Bowel resection recovery

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Bowel resection recovery

Postby Katzak » Fri Oct 20, 2017 3:13 pm

Hi I had part of my sigmoid colon out 2 weeks ago, resection no stoma.It was unplanned so didn't really look into it and its not easy finding out the relevant stuff! Am doing pretty well except ive developed constant lower back pain which radiates to my legs and knees,its relentless. Quite a large lump under the abdominal incision too.Bowels are OK working wise so I dont think its constipation. Am determined not to go docs unless I really have to...!Thanks advance

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Joined: Sun Apr 16, 2006 4:09 pm

Re: Bowel resection recovery

Postby Lee » Sun Oct 22, 2017 2:40 pm

Hi and welcome, sorry for the reason you are here. Since you are 2 weeks out from surgery and experiencing pain, call the surgeon's office. Could be nothing serious, or something that needs medical attention.

Do you know what stage you are,

rectal cancer - April 2004
46 yrs old at diagnoses
stage III C - 6/13 lymph positive
radiation - 6 weeks
surgery - August 2004/hernia repair 2014
permanent colostomy
chemo - FOLFOX
NED - 10 years and counting!

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Joined: Wed Jun 03, 2015 4:33 pm
Location: Portland, Ore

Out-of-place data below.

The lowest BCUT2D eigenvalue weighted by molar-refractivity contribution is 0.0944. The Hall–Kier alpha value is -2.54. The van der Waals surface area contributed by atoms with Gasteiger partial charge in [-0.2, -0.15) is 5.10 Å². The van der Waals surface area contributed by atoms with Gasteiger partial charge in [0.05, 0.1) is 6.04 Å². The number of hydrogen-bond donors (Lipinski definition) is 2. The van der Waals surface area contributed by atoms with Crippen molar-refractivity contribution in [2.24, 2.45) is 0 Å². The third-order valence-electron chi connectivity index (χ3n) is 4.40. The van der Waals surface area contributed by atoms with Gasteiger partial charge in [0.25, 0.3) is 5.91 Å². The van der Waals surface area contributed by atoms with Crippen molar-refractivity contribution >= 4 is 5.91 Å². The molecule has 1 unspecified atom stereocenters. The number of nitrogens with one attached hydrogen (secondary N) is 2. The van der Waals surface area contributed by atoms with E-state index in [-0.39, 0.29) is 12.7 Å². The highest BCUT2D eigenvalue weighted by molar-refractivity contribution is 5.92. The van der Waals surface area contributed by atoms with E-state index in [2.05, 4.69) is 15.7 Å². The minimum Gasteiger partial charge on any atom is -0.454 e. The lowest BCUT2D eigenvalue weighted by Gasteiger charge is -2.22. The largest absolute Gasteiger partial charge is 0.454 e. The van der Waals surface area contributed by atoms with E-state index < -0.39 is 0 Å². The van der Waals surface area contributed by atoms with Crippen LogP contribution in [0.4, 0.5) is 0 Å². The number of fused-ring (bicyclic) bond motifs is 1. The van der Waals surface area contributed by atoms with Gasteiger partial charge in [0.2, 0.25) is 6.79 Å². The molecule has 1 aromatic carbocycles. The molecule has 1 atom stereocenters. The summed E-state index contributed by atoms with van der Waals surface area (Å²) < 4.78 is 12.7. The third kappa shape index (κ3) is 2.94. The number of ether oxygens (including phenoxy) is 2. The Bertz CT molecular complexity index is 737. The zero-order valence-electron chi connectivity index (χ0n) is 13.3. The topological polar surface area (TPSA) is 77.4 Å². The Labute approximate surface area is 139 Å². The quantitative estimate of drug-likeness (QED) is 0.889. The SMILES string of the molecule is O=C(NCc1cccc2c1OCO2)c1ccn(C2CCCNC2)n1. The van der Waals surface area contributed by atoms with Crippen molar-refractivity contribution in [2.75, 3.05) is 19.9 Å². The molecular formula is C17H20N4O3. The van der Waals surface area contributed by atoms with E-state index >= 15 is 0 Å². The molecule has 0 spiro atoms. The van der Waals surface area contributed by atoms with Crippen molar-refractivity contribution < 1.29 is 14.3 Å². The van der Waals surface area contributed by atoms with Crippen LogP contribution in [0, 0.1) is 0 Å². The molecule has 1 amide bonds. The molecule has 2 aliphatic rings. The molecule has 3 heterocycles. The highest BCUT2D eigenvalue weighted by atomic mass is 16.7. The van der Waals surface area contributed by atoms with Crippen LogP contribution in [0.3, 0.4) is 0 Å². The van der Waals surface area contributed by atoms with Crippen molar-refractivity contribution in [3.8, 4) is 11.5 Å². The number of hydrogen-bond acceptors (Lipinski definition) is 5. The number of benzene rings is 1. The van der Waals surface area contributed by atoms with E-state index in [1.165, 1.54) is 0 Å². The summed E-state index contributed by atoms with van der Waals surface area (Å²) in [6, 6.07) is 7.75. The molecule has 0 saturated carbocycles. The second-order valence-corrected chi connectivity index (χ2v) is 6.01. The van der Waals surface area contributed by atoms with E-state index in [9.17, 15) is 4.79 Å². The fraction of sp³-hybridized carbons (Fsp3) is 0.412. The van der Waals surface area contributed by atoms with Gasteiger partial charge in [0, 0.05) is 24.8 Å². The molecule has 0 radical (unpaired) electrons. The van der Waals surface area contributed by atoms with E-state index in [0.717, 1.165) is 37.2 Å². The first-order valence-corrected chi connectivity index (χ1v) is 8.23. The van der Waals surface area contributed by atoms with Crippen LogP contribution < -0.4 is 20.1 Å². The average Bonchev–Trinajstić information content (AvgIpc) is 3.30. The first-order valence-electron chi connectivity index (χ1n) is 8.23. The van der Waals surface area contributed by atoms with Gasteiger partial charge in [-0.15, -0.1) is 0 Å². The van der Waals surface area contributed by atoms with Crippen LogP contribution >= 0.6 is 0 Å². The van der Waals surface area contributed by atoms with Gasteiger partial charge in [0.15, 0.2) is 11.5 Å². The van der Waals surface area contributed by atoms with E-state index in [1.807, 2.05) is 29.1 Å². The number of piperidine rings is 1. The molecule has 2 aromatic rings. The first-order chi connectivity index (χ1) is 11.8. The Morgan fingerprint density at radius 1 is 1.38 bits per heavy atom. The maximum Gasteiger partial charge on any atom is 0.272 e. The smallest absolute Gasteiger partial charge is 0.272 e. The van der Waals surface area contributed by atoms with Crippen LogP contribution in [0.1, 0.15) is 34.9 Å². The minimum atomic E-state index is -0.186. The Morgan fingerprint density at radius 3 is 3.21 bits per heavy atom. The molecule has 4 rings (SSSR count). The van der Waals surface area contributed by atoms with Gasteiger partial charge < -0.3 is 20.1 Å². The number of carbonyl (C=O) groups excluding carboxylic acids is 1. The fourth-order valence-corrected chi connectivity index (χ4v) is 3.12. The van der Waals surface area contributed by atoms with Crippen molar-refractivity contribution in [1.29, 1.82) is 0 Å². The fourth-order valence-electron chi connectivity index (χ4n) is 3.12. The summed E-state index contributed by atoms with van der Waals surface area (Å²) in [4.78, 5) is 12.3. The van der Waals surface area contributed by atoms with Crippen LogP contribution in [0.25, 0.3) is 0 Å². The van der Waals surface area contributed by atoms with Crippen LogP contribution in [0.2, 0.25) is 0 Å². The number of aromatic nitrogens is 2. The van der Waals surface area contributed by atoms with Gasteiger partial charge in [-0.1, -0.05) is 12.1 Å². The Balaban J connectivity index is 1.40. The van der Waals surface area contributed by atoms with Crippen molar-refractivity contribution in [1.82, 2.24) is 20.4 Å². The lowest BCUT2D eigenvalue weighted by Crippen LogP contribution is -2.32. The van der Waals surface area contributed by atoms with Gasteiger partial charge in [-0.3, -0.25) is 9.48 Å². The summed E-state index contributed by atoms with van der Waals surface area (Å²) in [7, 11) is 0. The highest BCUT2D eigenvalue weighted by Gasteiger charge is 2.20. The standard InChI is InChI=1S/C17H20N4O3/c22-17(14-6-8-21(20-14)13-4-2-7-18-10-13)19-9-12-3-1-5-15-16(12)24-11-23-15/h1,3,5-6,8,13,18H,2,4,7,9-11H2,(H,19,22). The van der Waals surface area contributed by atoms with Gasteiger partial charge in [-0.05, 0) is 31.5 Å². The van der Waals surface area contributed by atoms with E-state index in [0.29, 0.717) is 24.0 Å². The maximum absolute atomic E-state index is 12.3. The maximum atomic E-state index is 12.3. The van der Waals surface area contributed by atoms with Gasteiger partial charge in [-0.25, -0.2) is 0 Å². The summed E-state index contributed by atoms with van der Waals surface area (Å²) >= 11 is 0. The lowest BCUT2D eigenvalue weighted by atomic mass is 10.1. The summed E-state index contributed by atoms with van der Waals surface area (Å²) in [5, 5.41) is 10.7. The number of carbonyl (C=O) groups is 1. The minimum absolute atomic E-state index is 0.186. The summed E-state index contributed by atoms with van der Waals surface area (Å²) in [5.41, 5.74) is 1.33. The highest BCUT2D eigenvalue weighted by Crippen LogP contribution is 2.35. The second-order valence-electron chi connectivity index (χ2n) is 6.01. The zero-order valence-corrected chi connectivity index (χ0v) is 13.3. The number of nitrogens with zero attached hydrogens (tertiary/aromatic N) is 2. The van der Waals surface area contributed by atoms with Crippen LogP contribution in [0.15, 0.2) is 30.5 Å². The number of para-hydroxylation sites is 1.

Re: Bowel resection recovery

Postby MissMolly » Sun Oct 22, 2017 3:54 pm

I would recommend that you place a call to your surgeon.

The bump under the incision line is likely a seroma.

A seroma is a collection of interstitial fluid and white blood cells and macrophages - all cellular components that your body recruits for repair and healing but which are not adequately recirculated back into the bloodstream and lymphatic vessels.

Some seromas disappear in their own as the body refinds the means to clear the fluid accumulation by absorbing the fluid and excreting through action of the kidneys and liver. Some seromas require tapping and draining by interventional radiology (to assure placement of the drain).

The sciatic nerve and femoral nerve bundles lie in the lower pelvis. Post-operative inflammation and the trauma of surgical handling can cause nerve root irritation.

It would be wise to see your physician to get a hands-on evaluation. Sensory nerves once irritated can become a source of chronic pain. It is always best to identify the source of nerve irritation as early as possible so that treatment/remedies to ease pressure/irritation are minimised and quell pain before it becomes eatablished and chronic.

Gentle walking up a mild/slight incline might help to stretch the posterior leg structures and ease your pain if it is due to sciatica.
Dear friend to Bella Piazza, former Colon Club member (NWGirl).
I have a permanent ileostomy and offer advice on living with an ostomy - in loving remembrance of Bella
I am on Palliative Care for broad endocrine failure + Addison's disease + osteonecrosis of both hips/jaw + immunosuppression. I live a simple life due to frail health.

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